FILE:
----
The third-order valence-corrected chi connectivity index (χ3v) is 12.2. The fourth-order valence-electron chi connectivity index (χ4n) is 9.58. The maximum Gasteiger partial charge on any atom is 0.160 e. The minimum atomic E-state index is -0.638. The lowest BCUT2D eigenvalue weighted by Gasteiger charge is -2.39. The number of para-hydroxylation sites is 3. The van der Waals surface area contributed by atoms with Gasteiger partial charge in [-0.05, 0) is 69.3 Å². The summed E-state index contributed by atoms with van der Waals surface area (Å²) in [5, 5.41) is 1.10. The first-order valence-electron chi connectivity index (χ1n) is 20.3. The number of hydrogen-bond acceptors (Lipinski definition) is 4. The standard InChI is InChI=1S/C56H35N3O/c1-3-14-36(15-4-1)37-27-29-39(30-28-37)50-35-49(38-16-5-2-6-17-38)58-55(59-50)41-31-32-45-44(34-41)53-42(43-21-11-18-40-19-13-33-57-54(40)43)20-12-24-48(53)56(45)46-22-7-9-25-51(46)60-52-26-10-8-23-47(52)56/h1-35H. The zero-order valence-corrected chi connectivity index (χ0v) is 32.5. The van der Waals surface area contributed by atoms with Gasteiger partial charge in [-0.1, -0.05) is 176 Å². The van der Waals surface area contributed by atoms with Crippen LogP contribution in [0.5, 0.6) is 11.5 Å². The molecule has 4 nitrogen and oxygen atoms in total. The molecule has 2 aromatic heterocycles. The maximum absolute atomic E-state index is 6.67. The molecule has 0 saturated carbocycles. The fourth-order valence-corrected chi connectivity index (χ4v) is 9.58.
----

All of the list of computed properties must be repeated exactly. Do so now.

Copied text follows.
The third-order valence-corrected chi connectivity index (χ3v) is 12.2. The fourth-order valence-electron chi connectivity index (χ4n) is 9.58. The maximum Gasteiger partial charge on any atom is 0.160 e. The minimum atomic E-state index is -0.638. The lowest BCUT2D eigenvalue weighted by Gasteiger charge is -2.39. The number of para-hydroxylation sites is 3. The van der Waals surface area contributed by atoms with Gasteiger partial charge in [-0.05, 0) is 69.3 Å². The summed E-state index contributed by atoms with van der Waals surface area (Å²) in [5, 5.41) is 1.10. The first-order valence-electron chi connectivity index (χ1n) is 20.3. The number of hydrogen-bond acceptors (Lipinski definition) is 4. The standard InChI is InChI=1S/C56H35N3O/c1-3-14-36(15-4-1)37-27-29-39(30-28-37)50-35-49(38-16-5-2-6-17-38)58-55(59-50)41-31-32-45-44(34-41)53-42(43-21-11-18-40-19-13-33-57-54(40)43)20-12-24-48(53)56(45)46-22-7-9-25-51(46)60-52-26-10-8-23-47(52)56/h1-35H. The zero-order valence-corrected chi connectivity index (χ0v) is 32.5. The van der Waals surface area contributed by atoms with Gasteiger partial charge in [-0.1, -0.05) is 176 Å². The van der Waals surface area contributed by atoms with Crippen LogP contribution in [0.5, 0.6) is 11.5 Å². The molecule has 4 nitrogen and oxygen atoms in total. The molecule has 2 aromatic heterocycles. The maximum absolute atomic E-state index is 6.67. The molecule has 0 saturated carbocycles. The fourth-order valence-corrected chi connectivity index (χ4v) is 9.58.